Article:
I have 12 samples with approx. 50.000 data points each. I got it from a content analysis of Reddit comments. The data is generated by analyzing the comments with LIWC tool and it gives me information for instance about the percentage of pronouns in a comment. The comments represent one year and consists of every publicly availabe comment on Reddit for five particular subreddits.

Central limit theorem says that with a certain amount of samples, the data will be normally distributed. This is also the info I got when asking friends, who are quite good in statistics (Master in econometrics etc), when i asked if i can compare groups with the t-test. But when i plot the data, it looks quite skewed and not normal at all and I wonder when you are not able to accept central limit theorem anymore?

How can I be sure that the attributes of the population is not naturally, non-normal distributed?


1 Answer 1


Confirming Whuber's comment, this is not what the central limit theorem says. The distribution does not get less skewed as the sample size increases. All you get is a more and more accurate picture of the shape of the true distribution in the population (just as you get a more accurate estimate of the mean, the SD, etc).

What the central limit theorem says (amongst other things) is that the sampling distribution of the mean gets closer to normal as the sample size gets bigger. This sampling distribution is the distribution of means of the samples; in other words if you took lots of samples of 50,000 items, and plotted the means of those samples as a new distribution in their own right, that histogram would tend to normality, regardless of the distribution of the original means. It is this that allows you to carry out a t-test regardless of the normality of the original distribution - when the sample size is large enough - and there can surely be no doubt that 50,000 is going to be 'large enough' in this context. [Note: I clarified "of the mean" in the first sentence and added "surely" in the final sentence after reading comments on my answer.]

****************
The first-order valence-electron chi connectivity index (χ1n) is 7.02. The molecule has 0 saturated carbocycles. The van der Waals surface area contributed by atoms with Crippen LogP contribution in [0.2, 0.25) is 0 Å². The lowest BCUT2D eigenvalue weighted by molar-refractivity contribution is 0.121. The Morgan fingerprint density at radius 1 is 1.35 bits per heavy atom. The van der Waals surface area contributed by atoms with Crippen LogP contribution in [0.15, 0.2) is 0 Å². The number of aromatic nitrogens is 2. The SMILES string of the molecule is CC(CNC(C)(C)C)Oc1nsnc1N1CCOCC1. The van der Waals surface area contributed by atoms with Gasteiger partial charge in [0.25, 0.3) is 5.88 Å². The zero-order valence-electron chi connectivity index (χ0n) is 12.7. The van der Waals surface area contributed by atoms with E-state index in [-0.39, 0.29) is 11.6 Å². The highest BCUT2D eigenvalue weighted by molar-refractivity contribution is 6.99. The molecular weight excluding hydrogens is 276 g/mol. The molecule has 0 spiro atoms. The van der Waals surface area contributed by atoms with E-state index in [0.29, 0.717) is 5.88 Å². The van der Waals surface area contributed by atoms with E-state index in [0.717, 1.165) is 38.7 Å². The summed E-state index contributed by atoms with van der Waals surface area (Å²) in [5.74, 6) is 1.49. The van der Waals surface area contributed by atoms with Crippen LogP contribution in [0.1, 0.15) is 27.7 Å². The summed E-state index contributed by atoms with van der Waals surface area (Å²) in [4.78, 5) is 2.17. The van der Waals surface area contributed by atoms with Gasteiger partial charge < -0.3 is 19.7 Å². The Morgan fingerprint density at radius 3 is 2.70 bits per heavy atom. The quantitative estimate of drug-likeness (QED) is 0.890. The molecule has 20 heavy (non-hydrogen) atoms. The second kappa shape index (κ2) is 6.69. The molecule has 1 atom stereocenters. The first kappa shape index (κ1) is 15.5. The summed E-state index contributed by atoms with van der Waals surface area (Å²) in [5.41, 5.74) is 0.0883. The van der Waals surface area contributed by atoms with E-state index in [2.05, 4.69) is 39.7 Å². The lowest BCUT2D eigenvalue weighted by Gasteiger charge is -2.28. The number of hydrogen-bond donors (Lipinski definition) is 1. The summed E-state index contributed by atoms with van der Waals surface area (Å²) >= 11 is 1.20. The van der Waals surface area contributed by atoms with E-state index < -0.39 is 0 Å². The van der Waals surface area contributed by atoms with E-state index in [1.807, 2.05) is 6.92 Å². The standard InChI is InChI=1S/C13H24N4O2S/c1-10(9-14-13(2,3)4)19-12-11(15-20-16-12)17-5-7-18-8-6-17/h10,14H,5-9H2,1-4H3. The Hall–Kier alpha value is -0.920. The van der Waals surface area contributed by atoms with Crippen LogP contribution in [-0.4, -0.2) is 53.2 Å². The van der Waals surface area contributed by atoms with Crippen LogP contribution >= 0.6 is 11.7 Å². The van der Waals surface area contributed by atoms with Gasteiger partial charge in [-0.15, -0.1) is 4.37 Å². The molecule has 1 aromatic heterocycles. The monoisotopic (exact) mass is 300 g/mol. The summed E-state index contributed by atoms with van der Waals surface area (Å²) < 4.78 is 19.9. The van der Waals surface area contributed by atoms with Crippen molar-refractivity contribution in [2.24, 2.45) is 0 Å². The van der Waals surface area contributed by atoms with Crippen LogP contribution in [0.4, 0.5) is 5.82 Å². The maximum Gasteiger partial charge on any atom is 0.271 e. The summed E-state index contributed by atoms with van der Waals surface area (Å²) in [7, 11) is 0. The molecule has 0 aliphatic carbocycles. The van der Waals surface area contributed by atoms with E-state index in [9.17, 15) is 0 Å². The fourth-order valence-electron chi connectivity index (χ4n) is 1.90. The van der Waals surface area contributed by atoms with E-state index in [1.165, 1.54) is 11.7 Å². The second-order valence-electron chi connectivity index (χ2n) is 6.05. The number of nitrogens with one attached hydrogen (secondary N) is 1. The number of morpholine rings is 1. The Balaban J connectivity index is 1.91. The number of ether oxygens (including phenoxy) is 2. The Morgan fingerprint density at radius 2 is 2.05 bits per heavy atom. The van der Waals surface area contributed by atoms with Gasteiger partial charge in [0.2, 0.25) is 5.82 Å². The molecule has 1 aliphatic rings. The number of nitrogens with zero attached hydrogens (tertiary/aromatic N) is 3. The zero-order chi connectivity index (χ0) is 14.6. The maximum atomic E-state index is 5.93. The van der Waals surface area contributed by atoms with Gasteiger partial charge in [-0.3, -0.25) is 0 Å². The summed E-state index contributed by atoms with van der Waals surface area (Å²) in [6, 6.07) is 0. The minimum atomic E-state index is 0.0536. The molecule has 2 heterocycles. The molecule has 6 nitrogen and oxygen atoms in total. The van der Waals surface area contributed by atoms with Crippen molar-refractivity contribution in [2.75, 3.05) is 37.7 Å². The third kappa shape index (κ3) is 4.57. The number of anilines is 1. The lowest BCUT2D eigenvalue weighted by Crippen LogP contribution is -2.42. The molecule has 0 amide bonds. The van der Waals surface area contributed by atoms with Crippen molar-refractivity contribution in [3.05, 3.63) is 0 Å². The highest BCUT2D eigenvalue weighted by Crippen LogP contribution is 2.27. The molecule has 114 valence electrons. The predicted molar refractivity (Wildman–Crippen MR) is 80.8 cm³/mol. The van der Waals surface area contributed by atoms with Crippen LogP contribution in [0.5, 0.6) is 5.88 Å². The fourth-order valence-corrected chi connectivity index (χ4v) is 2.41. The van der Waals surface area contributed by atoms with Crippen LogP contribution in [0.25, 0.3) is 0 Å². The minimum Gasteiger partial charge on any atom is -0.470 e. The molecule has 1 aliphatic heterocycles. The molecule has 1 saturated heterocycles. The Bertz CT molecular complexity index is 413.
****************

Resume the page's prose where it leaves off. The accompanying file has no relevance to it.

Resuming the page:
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    $\begingroup$ (+1) Nitpick, but I think it's important. The sampling distribution is, I believe, the distribution of the samples themselves, i.e. the distribution of datasets of some size, where each datapoint is drawn independently from the base distribution. It is the sampling distribution of the mean which, as you describe, the central limit theorem applies to. $\endgroup$ Aug 8, 2016 at 17:23
  • $\begingroup$ Re "can be no doubt": although your conclusion is likely correct, I would urge some moderation of that certainty in light of the data analyzed at stats.stackexchange.com/questions/69898. If one were to interpret the present question generously and constructively, one might be inclined to offer suggestions about how to verify whether your conclusion is true. $\endgroup$
    – whuber
    Aug 8, 2016 at 17:34
  • $\begingroup$ You mean to say "the sampling distribution of the mean", not just "the sampling distribution". Any statistic has a sampling distribution $\endgroup$
    – Glen_b
    Aug 9, 2016 at 8:52

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